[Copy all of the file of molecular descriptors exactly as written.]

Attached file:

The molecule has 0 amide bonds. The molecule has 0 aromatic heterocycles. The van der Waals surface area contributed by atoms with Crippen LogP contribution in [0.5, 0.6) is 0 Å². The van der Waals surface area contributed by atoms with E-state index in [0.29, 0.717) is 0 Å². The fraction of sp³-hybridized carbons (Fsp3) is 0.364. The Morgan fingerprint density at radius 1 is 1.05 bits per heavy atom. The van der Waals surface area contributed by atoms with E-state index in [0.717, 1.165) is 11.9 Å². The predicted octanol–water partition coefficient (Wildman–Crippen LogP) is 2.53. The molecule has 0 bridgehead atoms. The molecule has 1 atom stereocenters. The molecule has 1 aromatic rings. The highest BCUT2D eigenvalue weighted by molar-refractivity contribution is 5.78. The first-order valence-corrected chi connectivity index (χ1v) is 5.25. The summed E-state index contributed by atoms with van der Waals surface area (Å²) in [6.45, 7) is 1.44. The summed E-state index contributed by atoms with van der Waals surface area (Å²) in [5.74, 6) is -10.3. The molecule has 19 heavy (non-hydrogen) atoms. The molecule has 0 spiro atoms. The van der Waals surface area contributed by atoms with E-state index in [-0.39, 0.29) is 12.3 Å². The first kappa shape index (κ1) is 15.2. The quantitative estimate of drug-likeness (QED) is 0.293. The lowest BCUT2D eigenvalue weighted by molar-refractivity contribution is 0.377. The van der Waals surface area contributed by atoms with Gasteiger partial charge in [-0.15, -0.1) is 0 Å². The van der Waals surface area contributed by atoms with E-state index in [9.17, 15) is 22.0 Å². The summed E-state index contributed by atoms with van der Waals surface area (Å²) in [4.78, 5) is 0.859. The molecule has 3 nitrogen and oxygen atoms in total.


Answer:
The molecule has 0 amide bonds. The molecule has 0 aromatic heterocycles. The van der Waals surface area contributed by atoms with Crippen LogP contribution in [0.5, 0.6) is 0 Å². The van der Waals surface area contributed by atoms with E-state index in [0.29, 0.717) is 0 Å². The fraction of sp³-hybridized carbons (Fsp3) is 0.364. The Morgan fingerprint density at radius 1 is 1.05 bits per heavy atom. The van der Waals surface area contributed by atoms with E-state index in [0.717, 1.165) is 11.9 Å². The predicted octanol–water partition coefficient (Wildman–Crippen LogP) is 2.53. The molecule has 0 bridgehead atoms. The molecule has 1 atom stereocenters. The molecule has 1 aromatic rings. The highest BCUT2D eigenvalue weighted by molar-refractivity contribution is 5.78. The first-order valence-corrected chi connectivity index (χ1v) is 5.25. The summed E-state index contributed by atoms with van der Waals surface area (Å²) in [6.45, 7) is 1.44. The summed E-state index contributed by atoms with van der Waals surface area (Å²) in [5.74, 6) is -10.3. The molecule has 19 heavy (non-hydrogen) atoms. The molecule has 0 spiro atoms. The van der Waals surface area contributed by atoms with E-state index in [-0.39, 0.29) is 12.3 Å². The first kappa shape index (κ1) is 15.2. The quantitative estimate of drug-likeness (QED) is 0.293. The lowest BCUT2D eigenvalue weighted by molar-refractivity contribution is 0.377. The van der Waals surface area contributed by atoms with Gasteiger partial charge in [-0.15, -0.1) is 0 Å². The van der Waals surface area contributed by atoms with E-state index in [9.17, 15) is 22.0 Å². The summed E-state index contributed by atoms with van der Waals surface area (Å²) in [4.78, 5) is 0.859. The molecule has 3 nitrogen and oxygen atoms in total.